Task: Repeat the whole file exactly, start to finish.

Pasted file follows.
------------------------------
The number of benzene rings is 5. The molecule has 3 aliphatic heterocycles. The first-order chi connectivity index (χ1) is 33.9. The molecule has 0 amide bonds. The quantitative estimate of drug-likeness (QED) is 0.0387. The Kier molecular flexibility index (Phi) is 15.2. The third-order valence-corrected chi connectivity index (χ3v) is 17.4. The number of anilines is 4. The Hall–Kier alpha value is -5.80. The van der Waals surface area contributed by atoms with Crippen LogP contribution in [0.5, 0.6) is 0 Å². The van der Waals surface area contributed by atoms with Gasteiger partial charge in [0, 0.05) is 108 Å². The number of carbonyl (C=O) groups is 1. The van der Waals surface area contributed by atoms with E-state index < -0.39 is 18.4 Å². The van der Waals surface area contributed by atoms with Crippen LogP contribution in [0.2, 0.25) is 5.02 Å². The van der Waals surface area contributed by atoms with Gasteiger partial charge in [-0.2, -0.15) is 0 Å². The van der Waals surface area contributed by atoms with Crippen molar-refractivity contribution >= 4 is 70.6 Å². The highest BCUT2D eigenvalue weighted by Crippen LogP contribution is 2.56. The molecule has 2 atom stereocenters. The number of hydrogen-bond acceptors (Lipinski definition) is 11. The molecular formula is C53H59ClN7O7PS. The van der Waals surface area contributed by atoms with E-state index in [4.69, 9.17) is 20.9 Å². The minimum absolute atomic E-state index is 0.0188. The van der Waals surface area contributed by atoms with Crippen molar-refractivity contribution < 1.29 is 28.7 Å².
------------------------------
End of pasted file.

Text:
The number of benzene rings is 5. The molecule has 3 aliphatic heterocycles. The first-order chi connectivity index (χ1) is 33.9. The molecule has 0 amide bonds. The quantitative estimate of drug-likeness (QED) is 0.0387. The Kier molecular flexibility index (Phi) is 15.2. The third-order valence-corrected chi connectivity index (χ3v) is 17.4. The number of anilines is 4. The Hall–Kier alpha value is -5.80. The van der Waals surface area contributed by atoms with Crippen LogP contribution in [0.5, 0.6) is 0 Å². The van der Waals surface area contributed by atoms with Gasteiger partial charge in [0, 0.05) is 108 Å². The number of carbonyl (C=O) groups is 1. The van der Waals surface area contributed by atoms with E-state index < -0.39 is 18.4 Å². The van der Waals surface area contributed by atoms with Crippen LogP contribution in [0.2, 0.25) is 5.02 Å². The van der Waals surface area contributed by atoms with Gasteiger partial charge in [-0.2, -0.15) is 0 Å². The van der Waals surface area contributed by atoms with Crippen molar-refractivity contribution >= 4 is 70.6 Å². The highest BCUT2D eigenvalue weighted by Crippen LogP contribution is 2.56. The molecule has 2 atom stereocenters. The number of hydrogen-bond acceptors (Lipinski definition) is 11. The molecular formula is C53H59ClN7O7PS. The van der Waals surface area contributed by atoms with E-state index in [4.69, 9.17) is 20.9 Å². The minimum absolute atomic E-state index is 0.0188. The van der Waals surface area contributed by atoms with Crippen molar-refractivity contribution < 1.29 is 28.7 Å².